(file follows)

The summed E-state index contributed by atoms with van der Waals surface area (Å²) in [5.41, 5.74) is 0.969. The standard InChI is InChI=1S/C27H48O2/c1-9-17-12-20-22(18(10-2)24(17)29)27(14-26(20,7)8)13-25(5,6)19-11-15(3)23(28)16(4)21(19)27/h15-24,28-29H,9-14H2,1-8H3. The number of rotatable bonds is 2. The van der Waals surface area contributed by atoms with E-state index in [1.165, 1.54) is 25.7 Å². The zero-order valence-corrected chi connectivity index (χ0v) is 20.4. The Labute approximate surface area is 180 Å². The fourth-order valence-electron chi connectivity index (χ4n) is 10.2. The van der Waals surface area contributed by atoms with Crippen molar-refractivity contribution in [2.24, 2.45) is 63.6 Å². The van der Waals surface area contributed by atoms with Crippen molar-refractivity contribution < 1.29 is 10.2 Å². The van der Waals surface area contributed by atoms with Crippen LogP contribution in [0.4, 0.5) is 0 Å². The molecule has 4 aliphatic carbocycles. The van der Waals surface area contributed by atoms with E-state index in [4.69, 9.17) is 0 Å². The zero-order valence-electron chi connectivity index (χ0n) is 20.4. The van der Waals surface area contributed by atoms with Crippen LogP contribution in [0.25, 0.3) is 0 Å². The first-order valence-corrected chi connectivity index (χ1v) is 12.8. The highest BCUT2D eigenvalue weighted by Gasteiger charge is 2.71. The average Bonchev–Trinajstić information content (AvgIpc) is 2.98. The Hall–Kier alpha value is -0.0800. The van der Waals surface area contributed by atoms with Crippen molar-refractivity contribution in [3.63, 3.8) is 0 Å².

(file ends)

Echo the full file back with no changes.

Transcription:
The summed E-state index contributed by atoms with van der Waals surface area (Å²) in [5.41, 5.74) is 0.969. The standard InChI is InChI=1S/C27H48O2/c1-9-17-12-20-22(18(10-2)24(17)29)27(14-26(20,7)8)13-25(5,6)19-11-15(3)23(28)16(4)21(19)27/h15-24,28-29H,9-14H2,1-8H3. The number of rotatable bonds is 2. The van der Waals surface area contributed by atoms with E-state index in [1.165, 1.54) is 25.7 Å². The zero-order valence-corrected chi connectivity index (χ0v) is 20.4. The Labute approximate surface area is 180 Å². The fourth-order valence-electron chi connectivity index (χ4n) is 10.2. The van der Waals surface area contributed by atoms with Crippen molar-refractivity contribution in [2.24, 2.45) is 63.6 Å². The van der Waals surface area contributed by atoms with Crippen molar-refractivity contribution < 1.29 is 10.2 Å². The van der Waals surface area contributed by atoms with Crippen LogP contribution in [0.4, 0.5) is 0 Å². The molecule has 4 aliphatic carbocycles. The van der Waals surface area contributed by atoms with E-state index in [4.69, 9.17) is 0 Å². The zero-order valence-electron chi connectivity index (χ0n) is 20.4. The van der Waals surface area contributed by atoms with Crippen LogP contribution in [0.25, 0.3) is 0 Å². The first-order valence-corrected chi connectivity index (χ1v) is 12.8. The highest BCUT2D eigenvalue weighted by Gasteiger charge is 2.71. The average Bonchev–Trinajstić information content (AvgIpc) is 2.98. The Hall–Kier alpha value is -0.0800. The van der Waals surface area contributed by atoms with Crippen molar-refractivity contribution in [3.63, 3.8) is 0 Å².